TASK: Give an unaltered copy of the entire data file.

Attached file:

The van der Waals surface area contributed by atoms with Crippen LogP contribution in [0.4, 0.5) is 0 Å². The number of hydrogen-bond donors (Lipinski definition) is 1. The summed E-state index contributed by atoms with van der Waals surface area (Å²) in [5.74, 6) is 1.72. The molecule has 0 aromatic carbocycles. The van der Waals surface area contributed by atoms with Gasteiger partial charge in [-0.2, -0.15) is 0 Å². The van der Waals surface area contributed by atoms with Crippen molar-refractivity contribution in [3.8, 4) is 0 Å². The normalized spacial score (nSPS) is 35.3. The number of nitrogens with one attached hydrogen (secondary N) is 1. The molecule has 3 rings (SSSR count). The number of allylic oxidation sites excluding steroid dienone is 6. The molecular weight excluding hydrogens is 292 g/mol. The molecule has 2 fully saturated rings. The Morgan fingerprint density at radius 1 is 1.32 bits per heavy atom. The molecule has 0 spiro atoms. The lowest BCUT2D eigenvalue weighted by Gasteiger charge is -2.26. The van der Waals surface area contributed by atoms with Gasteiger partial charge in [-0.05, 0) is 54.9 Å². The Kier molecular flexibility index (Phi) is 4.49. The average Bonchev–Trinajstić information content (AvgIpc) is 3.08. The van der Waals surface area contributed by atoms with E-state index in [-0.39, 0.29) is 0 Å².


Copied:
The van der Waals surface area contributed by atoms with Crippen LogP contribution in [0.4, 0.5) is 0 Å². The number of hydrogen-bond donors (Lipinski definition) is 1. The summed E-state index contributed by atoms with van der Waals surface area (Å²) in [5.74, 6) is 1.72. The molecule has 0 aromatic carbocycles. The van der Waals surface area contributed by atoms with Gasteiger partial charge in [-0.2, -0.15) is 0 Å². The van der Waals surface area contributed by atoms with Crippen molar-refractivity contribution in [3.8, 4) is 0 Å². The normalized spacial score (nSPS) is 35.3. The number of nitrogens with one attached hydrogen (secondary N) is 1. The molecule has 3 rings (SSSR count). The number of allylic oxidation sites excluding steroid dienone is 6. The molecular weight excluding hydrogens is 292 g/mol. The molecule has 2 fully saturated rings. The Morgan fingerprint density at radius 1 is 1.32 bits per heavy atom. The molecule has 0 spiro atoms. The lowest BCUT2D eigenvalue weighted by Gasteiger charge is -2.26. The van der Waals surface area contributed by atoms with Gasteiger partial charge in [-0.05, 0) is 54.9 Å². The Kier molecular flexibility index (Phi) is 4.49. The average Bonchev–Trinajstić information content (AvgIpc) is 3.08. The van der Waals surface area contributed by atoms with E-state index in [-0.39, 0.29) is 0 Å².